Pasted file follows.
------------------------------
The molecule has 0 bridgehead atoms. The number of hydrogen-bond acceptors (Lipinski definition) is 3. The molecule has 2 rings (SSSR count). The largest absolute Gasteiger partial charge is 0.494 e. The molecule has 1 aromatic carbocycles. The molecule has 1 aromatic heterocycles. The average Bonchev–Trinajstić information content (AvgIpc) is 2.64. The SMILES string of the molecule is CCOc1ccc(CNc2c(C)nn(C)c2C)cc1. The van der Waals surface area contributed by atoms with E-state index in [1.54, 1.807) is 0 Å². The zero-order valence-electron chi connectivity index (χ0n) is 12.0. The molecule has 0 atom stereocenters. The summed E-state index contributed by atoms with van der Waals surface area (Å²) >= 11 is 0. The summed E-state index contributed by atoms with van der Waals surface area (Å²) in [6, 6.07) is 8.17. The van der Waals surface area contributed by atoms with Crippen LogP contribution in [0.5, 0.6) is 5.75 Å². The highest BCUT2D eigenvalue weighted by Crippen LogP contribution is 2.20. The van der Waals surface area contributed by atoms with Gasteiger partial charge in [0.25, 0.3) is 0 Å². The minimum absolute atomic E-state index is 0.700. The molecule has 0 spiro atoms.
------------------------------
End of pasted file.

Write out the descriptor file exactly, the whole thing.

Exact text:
The molecule has 0 bridgehead atoms. The number of hydrogen-bond acceptors (Lipinski definition) is 3. The molecule has 2 rings (SSSR count). The largest absolute Gasteiger partial charge is 0.494 e. The molecule has 1 aromatic carbocycles. The molecule has 1 aromatic heterocycles. The average Bonchev–Trinajstić information content (AvgIpc) is 2.64. The SMILES string of the molecule is CCOc1ccc(CNc2c(C)nn(C)c2C)cc1. The van der Waals surface area contributed by atoms with E-state index in [1.54, 1.807) is 0 Å². The zero-order valence-electron chi connectivity index (χ0n) is 12.0. The molecule has 0 atom stereocenters. The summed E-state index contributed by atoms with van der Waals surface area (Å²) >= 11 is 0. The summed E-state index contributed by atoms with van der Waals surface area (Å²) in [6, 6.07) is 8.17. The van der Waals surface area contributed by atoms with Crippen LogP contribution in [0.5, 0.6) is 5.75 Å². The highest BCUT2D eigenvalue weighted by Crippen LogP contribution is 2.20. The van der Waals surface area contributed by atoms with Gasteiger partial charge in [0.25, 0.3) is 0 Å². The minimum absolute atomic E-state index is 0.700. The molecule has 0 spiro atoms.